App Note 187: 1-Wire Search Algorithm

App Note 190: Challenge and Response with 1-Wire SHA devices

App Note 191: DS2890 and Fluorescent Lighting Control

App Note 192: Using the DS2480B Serial 1-Wire Line Driver

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Once you have a weather station, the next step (if you can manage it!) is to have it on the internet, I think you need an "always on" internet connection to do this in a meaningful way... but once you've achieved that, you can become part of bigger projects, as you can see from one weather data contributor's notes....

The most recent version Arne's WServer software will also post to the APRS server which then is posted to the NOAA server in Boulder, Colorado. My station's data (C0333 or CW0333, Kittery Point, Maine) has been posting for several weeks now. Its exciting to look at a map of the United States and see your own station plotted there. It will be even better when there are more stations filling in the gaps.

Click here to see

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There have been times (as recently as Sept 2001) when the Dallas / Maxim site was not very well mapped. If you don't find what you want via www.maxim-ic.com/, try entering at TMEX entry point

In April, 2002, we were told....

The New iButton Solutions Search is now online and fully functional.
http://www.maxim-ic.com/products/ibutton/solutions/search.cfm
The Solutions Search allows you to search for iButton products and services, provided by companies from around the world, that can help you solve all of your application needs.
Solutions are available for all of the following applications and many more.
*       Access Control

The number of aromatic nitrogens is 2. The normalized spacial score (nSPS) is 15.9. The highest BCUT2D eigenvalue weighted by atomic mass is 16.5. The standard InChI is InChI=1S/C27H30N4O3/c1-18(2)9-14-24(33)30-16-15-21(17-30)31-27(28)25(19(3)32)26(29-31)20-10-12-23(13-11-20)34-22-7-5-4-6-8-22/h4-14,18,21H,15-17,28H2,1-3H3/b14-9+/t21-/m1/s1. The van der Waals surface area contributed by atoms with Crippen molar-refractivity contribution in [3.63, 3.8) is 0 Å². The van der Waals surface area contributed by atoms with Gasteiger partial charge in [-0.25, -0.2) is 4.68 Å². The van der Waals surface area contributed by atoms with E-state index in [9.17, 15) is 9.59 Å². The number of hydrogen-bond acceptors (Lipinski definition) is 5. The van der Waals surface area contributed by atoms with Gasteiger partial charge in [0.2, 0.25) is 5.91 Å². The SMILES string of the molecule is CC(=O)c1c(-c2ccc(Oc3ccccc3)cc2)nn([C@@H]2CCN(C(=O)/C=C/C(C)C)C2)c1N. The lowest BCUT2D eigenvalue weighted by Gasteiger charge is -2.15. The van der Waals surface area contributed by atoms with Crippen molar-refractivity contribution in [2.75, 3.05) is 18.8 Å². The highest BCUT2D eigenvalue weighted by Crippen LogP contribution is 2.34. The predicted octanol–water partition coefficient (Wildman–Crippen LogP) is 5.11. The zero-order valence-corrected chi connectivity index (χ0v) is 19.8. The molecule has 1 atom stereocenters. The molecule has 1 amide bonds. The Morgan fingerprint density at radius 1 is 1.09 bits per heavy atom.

*       Computer Security
*       eCash
*       Temperature Data Logging (Thermochron Apps)
*       Data Collection
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Jim Jenning reported that he runs his station using the Weather Display software.
History.. at 10/04 (and 2/05): URL seemed live, but "no reports for W5EUT" (Jim)

As far as he could determine, he had not had any problems with the humidity sensor. David Bray's barometer works fine, although Jim had to make modifications to use it at his elevation (9444 ft).

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If you are interested in sensing if an AC power device is on, try
this link, which will get you into the Dallas users discussion group archives.

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Click here for an index of Circuit Cellar articles where, it is said, you'll find an article on using transformers to detect whether current is flowing in a mains circuit. There were various warnings in the thread saying that badly designed transformer interfaces are dangerous. Circuit Cellar is full of things electronic hobbyists might pursue.

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This link will take you to Simon's site. He posts various useful things via the mailing list. Among other things, he used to have a description of a circuit explaining how to turn a relay on and off via a 1-Wire device, but at 9 June 06, the URL had changed. I bet the info is still somewhere on his site.